A Complete Guide to Sciatic Nerve Flossing

A Complete Guide to Sciatic Nerve Flossing

Have you been looking for the right way to commence your sciatic nerve flossing? This is your holy grail!

This article will give you a detailed guide to effective sciatic nerve flossing.

It is important first to understand what sciatic nerve flossing is.

Nerve flossing, otherwise known as nerve gliding or neural gliding, is a range of simple and gentle exercises that help improve your nerve movement.

The sciatic nerve starts from your lower spine and runs down to your legs and toes. It coordinates movement and connects the spinal cord to the muscles of your lower body.

Sciatica is a blanket term that refers to a range of symptoms that may arise due to exerting pressure or strain on the sciatic nerve.

These symptoms may occur as irritation, pain or inflammation of the nerve.

Therapists may recommend sciatic nerve flossing to patients who may have had injuries that affected their sciatic nerve or patients who may have underlying medical conditions such as piriformis syndrome.

These simple stretches aimed at relieving the pain or discomfort associated with the sciatic nerve are referred to as nerve ‘flossing’. These exercises do not need any sophisticated gymnastic equipment, so you can just be flossing at the comfort of your home.

Much as these exercises may be simple, they should be taken very seriously so that the patient may fully recover.

You should consider seeing a doctor when you start experiencing symptoms like pain in your lower back, inflammation, weakness or numbness of your legs, pins and needles in your foot.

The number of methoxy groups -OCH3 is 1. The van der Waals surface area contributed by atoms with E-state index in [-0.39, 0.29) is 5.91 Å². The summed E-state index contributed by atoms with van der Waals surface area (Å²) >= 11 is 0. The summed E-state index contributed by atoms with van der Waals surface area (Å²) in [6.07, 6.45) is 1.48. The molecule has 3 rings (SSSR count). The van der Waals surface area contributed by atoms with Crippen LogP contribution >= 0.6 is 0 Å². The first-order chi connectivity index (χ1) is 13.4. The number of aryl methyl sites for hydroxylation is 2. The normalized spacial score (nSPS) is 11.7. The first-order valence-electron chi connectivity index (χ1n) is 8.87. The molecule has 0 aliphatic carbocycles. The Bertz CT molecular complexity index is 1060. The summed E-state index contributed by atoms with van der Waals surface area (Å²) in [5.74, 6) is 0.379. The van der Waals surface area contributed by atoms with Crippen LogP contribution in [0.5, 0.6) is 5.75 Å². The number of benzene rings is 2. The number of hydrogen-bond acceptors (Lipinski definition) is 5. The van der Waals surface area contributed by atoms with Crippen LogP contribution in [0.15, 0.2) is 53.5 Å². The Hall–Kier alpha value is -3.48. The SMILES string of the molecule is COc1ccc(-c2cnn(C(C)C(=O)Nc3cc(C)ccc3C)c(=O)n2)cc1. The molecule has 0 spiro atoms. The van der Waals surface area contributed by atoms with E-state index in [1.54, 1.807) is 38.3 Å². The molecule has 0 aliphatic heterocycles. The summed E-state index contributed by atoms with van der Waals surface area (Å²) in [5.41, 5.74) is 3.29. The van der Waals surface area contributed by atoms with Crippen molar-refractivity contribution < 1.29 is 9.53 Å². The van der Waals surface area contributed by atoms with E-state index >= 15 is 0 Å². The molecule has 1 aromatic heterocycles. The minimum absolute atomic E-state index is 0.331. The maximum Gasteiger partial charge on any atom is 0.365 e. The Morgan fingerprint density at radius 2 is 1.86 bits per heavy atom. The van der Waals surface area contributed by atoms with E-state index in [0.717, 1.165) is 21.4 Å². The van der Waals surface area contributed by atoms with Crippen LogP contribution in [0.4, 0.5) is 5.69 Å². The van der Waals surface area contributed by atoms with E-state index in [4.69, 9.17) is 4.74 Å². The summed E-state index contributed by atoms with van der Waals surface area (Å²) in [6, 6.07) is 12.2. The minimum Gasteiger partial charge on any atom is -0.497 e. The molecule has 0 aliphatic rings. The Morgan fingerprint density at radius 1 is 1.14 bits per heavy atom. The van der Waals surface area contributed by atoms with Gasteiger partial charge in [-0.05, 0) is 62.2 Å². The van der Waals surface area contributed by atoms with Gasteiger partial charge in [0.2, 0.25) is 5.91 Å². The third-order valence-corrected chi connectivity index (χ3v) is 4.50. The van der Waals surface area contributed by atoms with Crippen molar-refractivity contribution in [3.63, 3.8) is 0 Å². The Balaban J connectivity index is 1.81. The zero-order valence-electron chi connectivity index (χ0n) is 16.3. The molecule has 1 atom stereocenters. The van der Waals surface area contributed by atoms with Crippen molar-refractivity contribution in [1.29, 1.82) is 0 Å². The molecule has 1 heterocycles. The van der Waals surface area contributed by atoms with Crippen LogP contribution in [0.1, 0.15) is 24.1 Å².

A Complete Guide to Sciatic Nerve Flossing

These are simple exercises that are aimed at mobilizing irritated nerves to relieve the pain or discomfort experienced.

Sciatic nerve flossing helps improve neurodynamics (nerve motion) and coordinates the movement of the lower body.

The idea of flossing is that when a nerve is trapped, it grinds along with the muscles and bones, causing the scar tissue to pile up along the nerve fibre.

This brings about discomfort when you move because the injured nerve does not glide smoothly.

Flossing can help remove the distractors around the injured nerve so that it can pop and glide smoothly as you move.

After a proper examination, your therapist can recommend the preferred combination of exercises that will help improve your specific condition.


It should be noted that the time taken for nerve flossing to work may differ from one person to another.

Due to the simplicity of the exercises, any person committed to flossing won’t take long before seeing results.

You should start feeling better after the first few weeks, and within a span of six to eight weeks of consistency, the pain or discomfort you were previously experiencing should be gone.

However, you should not be in a hurry to complete the flossing exercise because the healing you need or the pain you have will gradually go away as you continue with flossing.

According to Brett Sears, PT, when you rush with these exercises, you may end up missing the targeted nerve and be doing the wrong thing that could worsen your situation.


A sciatic nerve can be trapped due to an overgrowth of bone or a herniated disk in the spine.